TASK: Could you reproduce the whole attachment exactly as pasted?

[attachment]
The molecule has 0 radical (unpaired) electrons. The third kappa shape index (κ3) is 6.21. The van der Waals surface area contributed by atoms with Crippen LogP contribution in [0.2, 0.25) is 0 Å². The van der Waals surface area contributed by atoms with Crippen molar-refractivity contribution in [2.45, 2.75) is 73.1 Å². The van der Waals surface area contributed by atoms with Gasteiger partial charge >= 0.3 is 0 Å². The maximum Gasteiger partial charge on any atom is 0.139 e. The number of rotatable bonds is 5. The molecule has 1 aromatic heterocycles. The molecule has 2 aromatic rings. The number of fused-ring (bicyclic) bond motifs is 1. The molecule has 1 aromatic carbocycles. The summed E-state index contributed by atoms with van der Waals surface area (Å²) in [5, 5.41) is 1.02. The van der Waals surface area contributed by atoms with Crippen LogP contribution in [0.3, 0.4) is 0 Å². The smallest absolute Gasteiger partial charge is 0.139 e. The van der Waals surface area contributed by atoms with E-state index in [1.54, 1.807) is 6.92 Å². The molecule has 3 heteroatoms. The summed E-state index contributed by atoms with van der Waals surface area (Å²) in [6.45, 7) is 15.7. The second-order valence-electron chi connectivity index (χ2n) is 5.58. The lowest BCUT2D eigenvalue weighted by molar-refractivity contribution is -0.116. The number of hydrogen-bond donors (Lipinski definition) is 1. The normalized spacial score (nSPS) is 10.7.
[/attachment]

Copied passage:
The molecule has 0 radical (unpaired) electrons. The third kappa shape index (κ3) is 6.21. The van der Waals surface area contributed by atoms with Crippen LogP contribution in [0.2, 0.25) is 0 Å². The van der Waals surface area contributed by atoms with Crippen molar-refractivity contribution in [2.45, 2.75) is 73.1 Å². The van der Waals surface area contributed by atoms with Gasteiger partial charge >= 0.3 is 0 Å². The maximum Gasteiger partial charge on any atom is 0.139 e. The number of rotatable bonds is 5. The molecule has 1 aromatic heterocycles. The molecule has 2 aromatic rings. The number of fused-ring (bicyclic) bond motifs is 1. The molecule has 1 aromatic carbocycles. The summed E-state index contributed by atoms with van der Waals surface area (Å²) in [5, 5.41) is 1.02. The van der Waals surface area contributed by atoms with Crippen LogP contribution in [0.3, 0.4) is 0 Å². The smallest absolute Gasteiger partial charge is 0.139 e. The van der Waals surface area contributed by atoms with E-state index in [1.54, 1.807) is 6.92 Å². The molecule has 3 heteroatoms. The summed E-state index contributed by atoms with van der Waals surface area (Å²) in [6.45, 7) is 15.7. The second-order valence-electron chi connectivity index (χ2n) is 5.58. The lowest BCUT2D eigenvalue weighted by molar-refractivity contribution is -0.116. The number of hydrogen-bond donors (Lipinski definition) is 1. The normalized spacial score (nSPS) is 10.7.